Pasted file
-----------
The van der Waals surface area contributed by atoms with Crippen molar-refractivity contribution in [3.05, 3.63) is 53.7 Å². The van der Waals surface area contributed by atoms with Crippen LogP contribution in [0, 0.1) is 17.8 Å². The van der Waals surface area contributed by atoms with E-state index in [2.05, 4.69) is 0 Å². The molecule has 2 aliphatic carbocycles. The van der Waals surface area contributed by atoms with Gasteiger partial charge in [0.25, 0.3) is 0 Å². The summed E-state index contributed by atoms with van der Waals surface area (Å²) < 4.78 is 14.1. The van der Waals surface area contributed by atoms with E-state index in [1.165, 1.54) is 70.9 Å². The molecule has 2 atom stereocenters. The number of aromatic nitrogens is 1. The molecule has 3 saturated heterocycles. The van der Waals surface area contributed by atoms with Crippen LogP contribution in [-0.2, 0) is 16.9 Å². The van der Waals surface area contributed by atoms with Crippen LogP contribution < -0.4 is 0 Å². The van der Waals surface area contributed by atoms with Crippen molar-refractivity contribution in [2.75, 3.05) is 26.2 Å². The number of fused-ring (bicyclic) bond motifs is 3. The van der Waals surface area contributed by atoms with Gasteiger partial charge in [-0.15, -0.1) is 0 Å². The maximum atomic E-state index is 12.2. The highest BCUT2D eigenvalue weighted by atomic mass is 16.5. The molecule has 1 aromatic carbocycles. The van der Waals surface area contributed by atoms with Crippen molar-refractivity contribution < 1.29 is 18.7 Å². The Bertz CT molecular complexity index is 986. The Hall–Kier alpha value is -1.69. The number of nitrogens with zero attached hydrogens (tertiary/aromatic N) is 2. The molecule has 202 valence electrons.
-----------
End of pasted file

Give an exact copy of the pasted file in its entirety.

The van der Waals surface area contributed by atoms with Crippen molar-refractivity contribution in [3.05, 3.63) is 53.7 Å². The van der Waals surface area contributed by atoms with Crippen LogP contribution in [0, 0.1) is 17.8 Å². The van der Waals surface area contributed by atoms with E-state index in [2.05, 4.69) is 0 Å². The molecule has 2 aliphatic carbocycles. The van der Waals surface area contributed by atoms with Gasteiger partial charge in [0.25, 0.3) is 0 Å². The summed E-state index contributed by atoms with van der Waals surface area (Å²) < 4.78 is 14.1. The van der Waals surface area contributed by atoms with E-state index in [1.165, 1.54) is 70.9 Å². The molecule has 2 atom stereocenters. The number of aromatic nitrogens is 1. The molecule has 3 saturated heterocycles. The van der Waals surface area contributed by atoms with Crippen LogP contribution in [-0.2, 0) is 16.9 Å². The van der Waals surface area contributed by atoms with Crippen LogP contribution < -0.4 is 0 Å². The van der Waals surface area contributed by atoms with Crippen molar-refractivity contribution in [2.75, 3.05) is 26.2 Å². The number of fused-ring (bicyclic) bond motifs is 3. The van der Waals surface area contributed by atoms with Gasteiger partial charge in [-0.15, -0.1) is 0 Å². The maximum atomic E-state index is 12.2. The highest BCUT2D eigenvalue weighted by atomic mass is 16.5. The molecule has 1 aromatic carbocycles. The van der Waals surface area contributed by atoms with Crippen molar-refractivity contribution < 1.29 is 18.7 Å². The Bertz CT molecular complexity index is 986. The Hall–Kier alpha value is -1.69. The number of nitrogens with zero attached hydrogens (tertiary/aromatic N) is 2. The molecule has 202 valence electrons.